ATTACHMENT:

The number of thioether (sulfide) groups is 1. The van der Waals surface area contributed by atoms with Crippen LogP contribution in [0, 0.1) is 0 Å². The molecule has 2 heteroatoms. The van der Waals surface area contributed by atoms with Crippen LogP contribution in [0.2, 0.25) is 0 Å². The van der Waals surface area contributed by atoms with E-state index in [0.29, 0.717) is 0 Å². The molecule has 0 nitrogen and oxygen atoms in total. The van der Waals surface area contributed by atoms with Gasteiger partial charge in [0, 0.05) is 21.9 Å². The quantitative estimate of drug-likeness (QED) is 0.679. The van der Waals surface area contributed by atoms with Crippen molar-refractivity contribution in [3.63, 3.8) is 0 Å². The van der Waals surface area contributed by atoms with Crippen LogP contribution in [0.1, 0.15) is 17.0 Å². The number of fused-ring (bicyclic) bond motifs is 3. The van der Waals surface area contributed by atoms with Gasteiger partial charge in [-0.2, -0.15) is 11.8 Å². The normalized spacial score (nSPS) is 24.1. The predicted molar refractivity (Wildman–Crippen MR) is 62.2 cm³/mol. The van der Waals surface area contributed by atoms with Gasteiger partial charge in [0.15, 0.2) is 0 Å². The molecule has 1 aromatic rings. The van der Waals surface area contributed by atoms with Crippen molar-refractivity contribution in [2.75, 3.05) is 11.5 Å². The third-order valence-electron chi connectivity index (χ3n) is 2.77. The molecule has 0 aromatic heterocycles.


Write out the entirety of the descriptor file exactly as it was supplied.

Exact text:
The number of thioether (sulfide) groups is 1. The van der Waals surface area contributed by atoms with Crippen LogP contribution in [0, 0.1) is 0 Å². The molecule has 2 heteroatoms. The van der Waals surface area contributed by atoms with Crippen LogP contribution in [0.2, 0.25) is 0 Å². The van der Waals surface area contributed by atoms with E-state index in [0.29, 0.717) is 0 Å². The molecule has 0 nitrogen and oxygen atoms in total. The van der Waals surface area contributed by atoms with Gasteiger partial charge in [0, 0.05) is 21.9 Å². The quantitative estimate of drug-likeness (QED) is 0.679. The van der Waals surface area contributed by atoms with Crippen molar-refractivity contribution in [3.63, 3.8) is 0 Å². The van der Waals surface area contributed by atoms with Crippen LogP contribution in [0.1, 0.15) is 17.0 Å². The number of fused-ring (bicyclic) bond motifs is 3. The van der Waals surface area contributed by atoms with Gasteiger partial charge in [-0.2, -0.15) is 11.8 Å². The normalized spacial score (nSPS) is 24.1. The predicted molar refractivity (Wildman–Crippen MR) is 62.2 cm³/mol. The van der Waals surface area contributed by atoms with Gasteiger partial charge in [0.15, 0.2) is 0 Å². The molecule has 1 aromatic rings. The van der Waals surface area contributed by atoms with Crippen molar-refractivity contribution in [2.75, 3.05) is 11.5 Å². The third-order valence-electron chi connectivity index (χ3n) is 2.77. The molecule has 0 aromatic heterocycles.